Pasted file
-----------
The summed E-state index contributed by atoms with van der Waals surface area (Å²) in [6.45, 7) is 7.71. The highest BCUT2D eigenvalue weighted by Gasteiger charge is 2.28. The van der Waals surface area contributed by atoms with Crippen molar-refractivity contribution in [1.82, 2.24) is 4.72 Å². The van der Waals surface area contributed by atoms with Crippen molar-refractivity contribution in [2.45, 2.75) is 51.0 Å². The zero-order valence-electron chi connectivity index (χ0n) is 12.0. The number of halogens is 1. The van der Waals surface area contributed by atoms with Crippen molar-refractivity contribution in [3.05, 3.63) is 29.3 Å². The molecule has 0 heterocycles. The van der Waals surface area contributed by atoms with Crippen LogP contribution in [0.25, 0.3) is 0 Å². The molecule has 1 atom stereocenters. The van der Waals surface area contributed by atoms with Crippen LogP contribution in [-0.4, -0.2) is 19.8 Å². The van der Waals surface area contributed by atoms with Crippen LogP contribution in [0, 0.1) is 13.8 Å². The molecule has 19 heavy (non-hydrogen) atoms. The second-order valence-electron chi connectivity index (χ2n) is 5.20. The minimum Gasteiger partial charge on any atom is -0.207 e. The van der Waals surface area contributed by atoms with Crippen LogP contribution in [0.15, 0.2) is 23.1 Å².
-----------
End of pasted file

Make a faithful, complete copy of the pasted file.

The summed E-state index contributed by atoms with van der Waals surface area (Å²) in [6.45, 7) is 7.71. The highest BCUT2D eigenvalue weighted by Gasteiger charge is 2.28. The van der Waals surface area contributed by atoms with Crippen molar-refractivity contribution in [1.82, 2.24) is 4.72 Å². The van der Waals surface area contributed by atoms with Crippen molar-refractivity contribution in [2.45, 2.75) is 51.0 Å². The zero-order valence-electron chi connectivity index (χ0n) is 12.0. The number of halogens is 1. The van der Waals surface area contributed by atoms with Crippen molar-refractivity contribution in [3.05, 3.63) is 29.3 Å². The molecule has 0 heterocycles. The van der Waals surface area contributed by atoms with Crippen LogP contribution in [0.25, 0.3) is 0 Å². The molecule has 1 atom stereocenters. The van der Waals surface area contributed by atoms with Crippen LogP contribution in [-0.4, -0.2) is 19.8 Å². The van der Waals surface area contributed by atoms with Crippen LogP contribution in [0, 0.1) is 13.8 Å². The molecule has 19 heavy (non-hydrogen) atoms. The second-order valence-electron chi connectivity index (χ2n) is 5.20. The minimum Gasteiger partial charge on any atom is -0.207 e. The van der Waals surface area contributed by atoms with Crippen LogP contribution in [0.15, 0.2) is 23.1 Å².